Science reporters, including those who write climate change, also appear to attract particular ire, according to a survey from journalism professors at George Washington University.

Joan Meiners, a journalist with the Arizona Republic, referenced the data in a recent article about the hatemail she has been sent on her climate reporting. Her interviews with colleagues around the country discovered many similar experiences.

For climate scientists, academics, and activists, some of whom have spent decades warning about oncoming devastating impacts even while the media was slow to catch up, speaking out has not been without risks. More than 1,700 people around the world have been killed for defending the environment in the past decade, a recent Global Witness report revealed.

Few scientists understand the threat better than Dr Michael Mann, a presidential distinguished professor of earth and environmental science, and director at the Penn Center for Science Sustainability and the Media, who regularly appears on TV to talk about climate change and has written dozens of articles. Such is his public profile that last year he was name-checked by Leonardo DiCaprio as his inspiration for the scientist he played in the movie, Don’t Look Up.

In the late Nineties, Dr Mann became the target of a vicious hate campaign after his research discovered that the sharp uptick in global temperatures over the past 150 years was unprecedented in at least 1,000 years and coincided to when humans began burning fossil fuels with abandon. More than 99.9 per cent of peer-reviewed scientific papers now show that climate change is mainly caused by humans.

In the wake of his study, Dr Mann’s emails were stolen and manipulated. He received thousands of abusive emails and death threats, and an envelope of powder was sent to his home, triggering an FBI response (it turned out to be corn starch). Ken Cuccinelli, a former Republican attorney general, called for his academic credentials to be removed. (Dr Mann later wrote a book about his experiences).

“I considered retreating into the lab, shunning the attention,” Dr Mann told The Independent, in an email this week. “But it just wasn’t in my constitution. I was always a fighter. I would fight back against bullies twice my size in grade school, because it was the right thing to do.

“And the fossil fuel industry and their henchmen—they’re the biggest bully on the planet. I knew I had to fight back, because the stakes were too great. It was just about defending my name and my research. It was about the greatest battle we face as a civilization. I feel privileged to have ultimately had an opportunity to participate in the effort to inform the public and policymakers about this defining challenge.”

He concluded: “You fight the good fight. Because it’s the right thing to do.”

While social networks and conservative media have played a sizeable role, the arteries of climate misinformation flow from the fossil fuel industry, which has known for nearly half a century that greenhouse gas emissions from oil, gas and coal use are heating the planet.

Fossil fuel companies have denied any campaign to mislead Americans, despite a publicly-available wealth of documents and statements to the contrary. The industry’s long-running misinformation campaign was the subject of Congressional investigation last year and has led to at least 20 lawsuits filed by US cities and states.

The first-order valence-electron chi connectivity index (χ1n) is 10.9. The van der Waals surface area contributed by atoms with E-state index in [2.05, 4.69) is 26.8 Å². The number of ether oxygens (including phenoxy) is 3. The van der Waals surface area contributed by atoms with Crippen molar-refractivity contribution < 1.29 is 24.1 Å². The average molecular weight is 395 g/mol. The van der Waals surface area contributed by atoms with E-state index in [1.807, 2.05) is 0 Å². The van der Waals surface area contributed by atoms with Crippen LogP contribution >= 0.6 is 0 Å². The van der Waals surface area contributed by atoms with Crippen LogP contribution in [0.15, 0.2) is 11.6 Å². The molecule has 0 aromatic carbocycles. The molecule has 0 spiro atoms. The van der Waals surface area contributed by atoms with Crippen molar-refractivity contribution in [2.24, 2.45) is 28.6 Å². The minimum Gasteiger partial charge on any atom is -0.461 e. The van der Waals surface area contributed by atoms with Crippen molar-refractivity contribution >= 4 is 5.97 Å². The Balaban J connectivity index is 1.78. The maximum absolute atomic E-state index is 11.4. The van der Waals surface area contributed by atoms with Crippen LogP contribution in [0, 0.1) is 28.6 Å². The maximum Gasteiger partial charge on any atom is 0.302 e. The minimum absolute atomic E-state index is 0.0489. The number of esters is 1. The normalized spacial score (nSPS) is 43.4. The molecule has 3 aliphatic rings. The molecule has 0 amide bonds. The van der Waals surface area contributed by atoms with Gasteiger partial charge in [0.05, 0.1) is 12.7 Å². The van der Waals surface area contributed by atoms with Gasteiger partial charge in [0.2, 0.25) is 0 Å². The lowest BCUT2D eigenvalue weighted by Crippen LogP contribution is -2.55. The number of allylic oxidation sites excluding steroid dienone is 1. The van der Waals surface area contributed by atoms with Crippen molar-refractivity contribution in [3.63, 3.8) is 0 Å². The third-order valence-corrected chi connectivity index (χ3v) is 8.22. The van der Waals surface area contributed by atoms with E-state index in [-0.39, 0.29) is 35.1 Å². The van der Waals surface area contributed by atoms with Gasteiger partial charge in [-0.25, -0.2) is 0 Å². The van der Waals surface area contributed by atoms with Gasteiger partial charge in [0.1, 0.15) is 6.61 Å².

The deceptive tactics have taken a toll on the US public’s understanding of the climate crisis — even as more communities face extreme heatwaves, droughts, wildfires and hurricanes.

While there is growing concern among Americans about the climate crisis overall, data shows, the political divide has deepened in the last 20 years.

Gallup polling in 2021 found that 32 per cent of Republicans attribute the rise in Earth’s temperatures over the past century to human activity, a drop from 52 per cent in the early 2000s. The percentage of Democrats who say humans have caused climate change has risen from 68 to 88 per cent over the same period.

It’s that divide that Gloninger said factored into his decision to take a chief meteorologist job in conservative-leaning Iowa, where talking about climate change could have deeper impact than “preaching to the choir” in more liberal Boston.

Climate change is personal, he pointed out, no matter where you’re from. Where Gloninger grew up on eastern Long Island, there was once a booming commercial fishing industry. As the ocean has warmed, that industry moved up to Maine and is shifting further north still, to Nova Scotia.

His hometown of Sag Harbor transformed into a weekend destination for well-heeled New Yorkers.

“It survived but in other parts of the country, they don’t always have that luxury,” he said. “I think people need to understand that [climate change] is not a future problem, that we’re starting to see these changes, with agriculture in Iowa, for example. These things make it real to people. How does it affect them? Why should they care?”

Gloninger debated at length with his wife on whether to speak publicly about the harrassment and death threat, and still worries about retaliation.

“I was so torn because what they’re doing the media and to science is scary and on the verge of being dangerous,” he said. “But I fear that if you let it go, that emboldens a certain part of the population that think it’s okay to be filled with hate, anger, and think that threats are fine to make.

“There’s been a tide change in the coverage of climate change, it’s becoming more mainstream but we’re still getting pushback. If people don’t realize that, then they’re not getting the accurate picture of climate communications.”